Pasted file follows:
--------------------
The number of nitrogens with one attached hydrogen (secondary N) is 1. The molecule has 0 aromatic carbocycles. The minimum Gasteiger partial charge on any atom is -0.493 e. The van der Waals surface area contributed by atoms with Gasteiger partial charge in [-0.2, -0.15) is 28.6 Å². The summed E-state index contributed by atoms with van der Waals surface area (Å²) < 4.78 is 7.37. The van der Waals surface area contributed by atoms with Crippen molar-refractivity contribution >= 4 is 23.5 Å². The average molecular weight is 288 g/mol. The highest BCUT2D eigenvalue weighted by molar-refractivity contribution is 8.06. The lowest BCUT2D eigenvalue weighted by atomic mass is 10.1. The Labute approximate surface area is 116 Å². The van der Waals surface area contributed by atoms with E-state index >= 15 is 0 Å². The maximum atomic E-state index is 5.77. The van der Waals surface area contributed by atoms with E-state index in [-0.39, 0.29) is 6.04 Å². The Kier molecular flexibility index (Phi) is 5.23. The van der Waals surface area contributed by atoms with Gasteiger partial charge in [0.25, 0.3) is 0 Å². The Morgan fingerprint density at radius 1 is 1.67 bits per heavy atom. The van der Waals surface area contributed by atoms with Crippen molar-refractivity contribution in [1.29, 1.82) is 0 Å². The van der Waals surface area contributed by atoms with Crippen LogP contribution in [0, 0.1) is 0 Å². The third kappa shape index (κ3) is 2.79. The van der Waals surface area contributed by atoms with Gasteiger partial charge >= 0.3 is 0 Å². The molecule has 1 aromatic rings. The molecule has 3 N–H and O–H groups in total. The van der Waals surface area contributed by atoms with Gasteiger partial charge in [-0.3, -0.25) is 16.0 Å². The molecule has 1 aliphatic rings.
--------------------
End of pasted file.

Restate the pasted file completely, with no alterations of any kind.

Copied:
The number of nitrogens with one attached hydrogen (secondary N) is 1. The molecule has 0 aromatic carbocycles. The minimum Gasteiger partial charge on any atom is -0.493 e. The van der Waals surface area contributed by atoms with Gasteiger partial charge in [-0.2, -0.15) is 28.6 Å². The summed E-state index contributed by atoms with van der Waals surface area (Å²) < 4.78 is 7.37. The van der Waals surface area contributed by atoms with Crippen molar-refractivity contribution >= 4 is 23.5 Å². The average molecular weight is 288 g/mol. The highest BCUT2D eigenvalue weighted by molar-refractivity contribution is 8.06. The lowest BCUT2D eigenvalue weighted by atomic mass is 10.1. The Labute approximate surface area is 116 Å². The van der Waals surface area contributed by atoms with E-state index >= 15 is 0 Å². The maximum atomic E-state index is 5.77. The van der Waals surface area contributed by atoms with E-state index in [-0.39, 0.29) is 6.04 Å². The Kier molecular flexibility index (Phi) is 5.23. The van der Waals surface area contributed by atoms with Gasteiger partial charge in [0.25, 0.3) is 0 Å². The Morgan fingerprint density at radius 1 is 1.67 bits per heavy atom. The van der Waals surface area contributed by atoms with Crippen molar-refractivity contribution in [1.29, 1.82) is 0 Å². The van der Waals surface area contributed by atoms with Crippen LogP contribution in [0, 0.1) is 0 Å². The third kappa shape index (κ3) is 2.79. The van der Waals surface area contributed by atoms with Gasteiger partial charge >= 0.3 is 0 Å². The molecule has 1 aromatic rings. The molecule has 3 N–H and O–H groups in total. The van der Waals surface area contributed by atoms with Gasteiger partial charge in [-0.3, -0.25) is 16.0 Å². The molecule has 1 aliphatic rings.